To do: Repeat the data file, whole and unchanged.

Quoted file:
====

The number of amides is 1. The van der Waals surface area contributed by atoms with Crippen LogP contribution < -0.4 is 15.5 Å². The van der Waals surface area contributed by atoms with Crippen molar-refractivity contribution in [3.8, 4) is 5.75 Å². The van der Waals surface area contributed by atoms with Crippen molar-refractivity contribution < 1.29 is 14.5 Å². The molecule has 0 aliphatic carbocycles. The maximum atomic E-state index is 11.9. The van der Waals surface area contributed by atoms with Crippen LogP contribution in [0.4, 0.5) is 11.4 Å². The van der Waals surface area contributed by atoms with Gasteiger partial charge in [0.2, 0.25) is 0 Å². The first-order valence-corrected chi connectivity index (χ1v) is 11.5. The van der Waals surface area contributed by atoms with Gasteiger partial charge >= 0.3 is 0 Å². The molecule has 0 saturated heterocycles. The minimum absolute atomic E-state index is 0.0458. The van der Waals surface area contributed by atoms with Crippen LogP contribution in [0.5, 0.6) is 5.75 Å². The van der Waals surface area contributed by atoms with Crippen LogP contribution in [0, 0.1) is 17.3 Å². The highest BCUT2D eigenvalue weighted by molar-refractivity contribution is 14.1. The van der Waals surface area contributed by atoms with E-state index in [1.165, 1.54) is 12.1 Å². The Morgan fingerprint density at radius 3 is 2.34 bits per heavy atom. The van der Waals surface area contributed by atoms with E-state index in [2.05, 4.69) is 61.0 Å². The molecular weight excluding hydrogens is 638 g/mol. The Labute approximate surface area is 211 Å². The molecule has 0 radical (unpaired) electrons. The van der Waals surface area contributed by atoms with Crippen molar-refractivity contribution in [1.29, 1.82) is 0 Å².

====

The number of amides is 1. The van der Waals surface area contributed by atoms with Crippen LogP contribution < -0.4 is 15.5 Å². The van der Waals surface area contributed by atoms with Crippen molar-refractivity contribution in [3.8, 4) is 5.75 Å². The van der Waals surface area contributed by atoms with Crippen molar-refractivity contribution < 1.29 is 14.5 Å². The molecule has 0 aliphatic carbocycles. The maximum atomic E-state index is 11.9. The van der Waals surface area contributed by atoms with Crippen LogP contribution in [0.4, 0.5) is 11.4 Å². The van der Waals surface area contributed by atoms with Gasteiger partial charge in [0.2, 0.25) is 0 Å². The first-order valence-corrected chi connectivity index (χ1v) is 11.5. The van der Waals surface area contributed by atoms with Gasteiger partial charge >= 0.3 is 0 Å². The molecule has 0 saturated heterocycles. The minimum absolute atomic E-state index is 0.0458. The van der Waals surface area contributed by atoms with Crippen LogP contribution in [0.5, 0.6) is 5.75 Å². The van der Waals surface area contributed by atoms with Crippen LogP contribution in [0, 0.1) is 17.3 Å². The highest BCUT2D eigenvalue weighted by molar-refractivity contribution is 14.1. The van der Waals surface area contributed by atoms with E-state index in [1.165, 1.54) is 12.1 Å². The Morgan fingerprint density at radius 3 is 2.34 bits per heavy atom. The van der Waals surface area contributed by atoms with E-state index in [2.05, 4.69) is 61.0 Å². The molecular weight excluding hydrogens is 638 g/mol. The Labute approximate surface area is 211 Å². The molecule has 0 radical (unpaired) electrons. The van der Waals surface area contributed by atoms with Crippen molar-refractivity contribution in [1.29, 1.82) is 0 Å².